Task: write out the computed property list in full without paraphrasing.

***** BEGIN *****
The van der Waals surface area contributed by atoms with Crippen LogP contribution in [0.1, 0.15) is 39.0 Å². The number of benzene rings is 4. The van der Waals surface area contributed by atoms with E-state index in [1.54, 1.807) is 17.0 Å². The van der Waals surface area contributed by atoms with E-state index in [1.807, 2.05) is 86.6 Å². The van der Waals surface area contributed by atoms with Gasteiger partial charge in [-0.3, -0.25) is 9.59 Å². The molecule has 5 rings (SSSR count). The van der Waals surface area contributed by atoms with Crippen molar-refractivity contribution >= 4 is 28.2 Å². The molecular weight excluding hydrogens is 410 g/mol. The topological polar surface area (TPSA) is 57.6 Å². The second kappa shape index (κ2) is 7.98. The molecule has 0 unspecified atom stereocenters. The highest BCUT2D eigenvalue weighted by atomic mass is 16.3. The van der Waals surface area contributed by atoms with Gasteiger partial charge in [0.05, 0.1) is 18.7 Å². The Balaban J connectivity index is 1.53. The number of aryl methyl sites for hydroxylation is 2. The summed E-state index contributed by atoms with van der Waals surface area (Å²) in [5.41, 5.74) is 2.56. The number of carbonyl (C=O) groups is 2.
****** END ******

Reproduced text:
The van der Waals surface area contributed by atoms with Crippen LogP contribution in [0.1, 0.15) is 39.0 Å². The number of benzene rings is 4. The van der Waals surface area contributed by atoms with E-state index in [1.54, 1.807) is 17.0 Å². The van der Waals surface area contributed by atoms with E-state index in [1.807, 2.05) is 86.6 Å². The van der Waals surface area contributed by atoms with Gasteiger partial charge in [-0.3, -0.25) is 9.59 Å². The molecule has 5 rings (SSSR count). The van der Waals surface area contributed by atoms with Crippen molar-refractivity contribution >= 4 is 28.2 Å². The molecular weight excluding hydrogens is 410 g/mol. The topological polar surface area (TPSA) is 57.6 Å². The second kappa shape index (κ2) is 7.98. The molecule has 0 unspecified atom stereocenters. The highest BCUT2D eigenvalue weighted by atomic mass is 16.3. The van der Waals surface area contributed by atoms with Gasteiger partial charge in [0.05, 0.1) is 18.7 Å². The Balaban J connectivity index is 1.53. The number of aryl methyl sites for hydroxylation is 2. The summed E-state index contributed by atoms with van der Waals surface area (Å²) in [5.41, 5.74) is 2.56. The number of carbonyl (C=O) groups is 2.